Shannon Guse - February 20th, 2023 at 7:25am

"Where is your voice in this situation?" is such a powerful question for the client to help them imagine how they can use their voice/power to implement change. I also use a similar question to "What brings you joy?" I believe that when clients recognize the things that make them come alive or fill them with positive energy, they begin to move in those directions.

Kim - February 28th, 2023 at 9:19am

I really appreciate the questions about voice and power. They name what are often the biggest obstacles to any situation, but are rarely openly discussed. I can see how they would shift the conversation and provide power and voice to your client. I also really love the joy question - what lifts your soul is something we don't give enough time to consider. I will be adding these to my lists. thank you.

Bill - April 24th, 2021 at 1:36pm

Other coaching phrases.....

1. How do you see God in all of this?

2. What question do you think I should ask you?

3. What is life-giving right now?

4. Where is your heart leading you at this moment?

5. If you had all the power in the world how would your life change?

Mary Eide - March 6th, 2022 at 5:11pm

Bill, Your questions are so deep and yet I can definitely how they allow the client to know you are invested in knowing what is truly important to them. Allowing them to state this, offers them the opportunity to better know their deepest values which best will lead them forward in a more authentic manner.

Amelia - March 9th, 2022 at 12:51pm

I agree with Mary. The questions are deep. I am drawn to the question "What question do you think I should ask you?" This really gets at the idea that the client is the expert! Often times I wonder if others are just waiting to be asked the question they are afraid to ask of themselves. I can see how this question could be transformational. I will put this in my bag of questions.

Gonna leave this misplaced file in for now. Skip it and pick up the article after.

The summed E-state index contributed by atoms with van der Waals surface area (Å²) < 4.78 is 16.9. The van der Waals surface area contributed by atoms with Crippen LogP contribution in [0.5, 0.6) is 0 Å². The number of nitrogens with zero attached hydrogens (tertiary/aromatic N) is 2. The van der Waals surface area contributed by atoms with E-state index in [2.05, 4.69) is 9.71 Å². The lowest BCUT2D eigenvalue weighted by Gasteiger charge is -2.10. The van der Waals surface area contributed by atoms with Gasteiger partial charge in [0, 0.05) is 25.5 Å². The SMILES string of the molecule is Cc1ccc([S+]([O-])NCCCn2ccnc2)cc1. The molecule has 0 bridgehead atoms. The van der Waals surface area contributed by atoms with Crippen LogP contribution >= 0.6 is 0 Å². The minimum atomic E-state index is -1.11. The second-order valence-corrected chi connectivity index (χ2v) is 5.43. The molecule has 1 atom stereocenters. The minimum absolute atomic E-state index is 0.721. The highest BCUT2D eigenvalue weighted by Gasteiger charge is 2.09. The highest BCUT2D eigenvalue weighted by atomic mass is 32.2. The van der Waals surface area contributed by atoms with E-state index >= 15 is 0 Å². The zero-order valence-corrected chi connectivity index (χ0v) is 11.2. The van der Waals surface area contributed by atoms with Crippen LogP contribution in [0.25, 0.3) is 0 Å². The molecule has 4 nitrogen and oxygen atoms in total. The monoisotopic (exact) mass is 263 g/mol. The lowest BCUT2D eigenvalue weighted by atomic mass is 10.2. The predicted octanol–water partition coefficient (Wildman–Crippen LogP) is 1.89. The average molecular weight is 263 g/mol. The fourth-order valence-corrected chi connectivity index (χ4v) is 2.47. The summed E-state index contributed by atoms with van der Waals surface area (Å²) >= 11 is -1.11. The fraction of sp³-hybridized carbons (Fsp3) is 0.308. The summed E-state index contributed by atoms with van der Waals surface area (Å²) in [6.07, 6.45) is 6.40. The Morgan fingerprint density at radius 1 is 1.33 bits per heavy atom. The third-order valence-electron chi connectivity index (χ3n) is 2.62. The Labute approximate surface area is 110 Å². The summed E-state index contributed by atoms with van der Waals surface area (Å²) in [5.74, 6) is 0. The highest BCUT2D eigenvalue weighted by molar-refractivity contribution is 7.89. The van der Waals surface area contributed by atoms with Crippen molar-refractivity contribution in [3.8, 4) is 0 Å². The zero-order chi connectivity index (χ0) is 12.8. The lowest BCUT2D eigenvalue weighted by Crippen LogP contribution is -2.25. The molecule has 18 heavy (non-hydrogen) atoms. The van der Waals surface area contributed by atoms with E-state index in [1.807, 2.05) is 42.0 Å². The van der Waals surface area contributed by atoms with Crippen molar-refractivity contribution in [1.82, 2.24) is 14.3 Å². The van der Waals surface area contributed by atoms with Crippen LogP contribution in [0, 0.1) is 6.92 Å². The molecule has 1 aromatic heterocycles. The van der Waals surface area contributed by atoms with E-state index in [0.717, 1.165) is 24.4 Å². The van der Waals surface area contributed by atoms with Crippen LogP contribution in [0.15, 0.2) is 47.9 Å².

Dan - March 10th, 2022 at 8:41pm

Bill, these questions are profoundly evocative. I am adding the first three to my master questions list. Thanks for sharing.

Julie Gvillo - February 27th, 2023 at 4:02pm

I particularly appreciate the question about what is life-giving. People need to be reminded to look for the things that bring them joy, and if they can't find them, that itself can be a catalyst for change!

Carl Horton - April 25th, 2021 at 11:55am

Questions I like:

If you could wave a magic wand, what would you have happen?

One a scale of 1-10, how invested/satisfied/committed are you?

What don't you know that you don't know?

My top 5:

Tell me more?

What is a first step?

What would happen if you did/didn't do that?

Julie Gvillo - February 27th, 2023 at 4:03pm

"What don't you know that you don't know?" THAT'S a pause-and-ponder question, if ever I heard one!!! I'm taking that, APCE husband. ;)

Tom Smith - February 22nd, 2022 at 7:10pm

1. What other resources (persons, possessions, etc...) could you call on?

2. What are you passionate about?

3. What's the one thing you need to do right now?

4. Name some of the positives in this situation...

5. What happens if you do nothing?

Ladd - March 24th, 2022 at 2:02pm

I love the question, what happens if you do nothing. It opens the client to see possible assumption that they have not realized they might have in the back of their mind.

Nathan Luitjens - February 23rd, 2022 at 12:07pm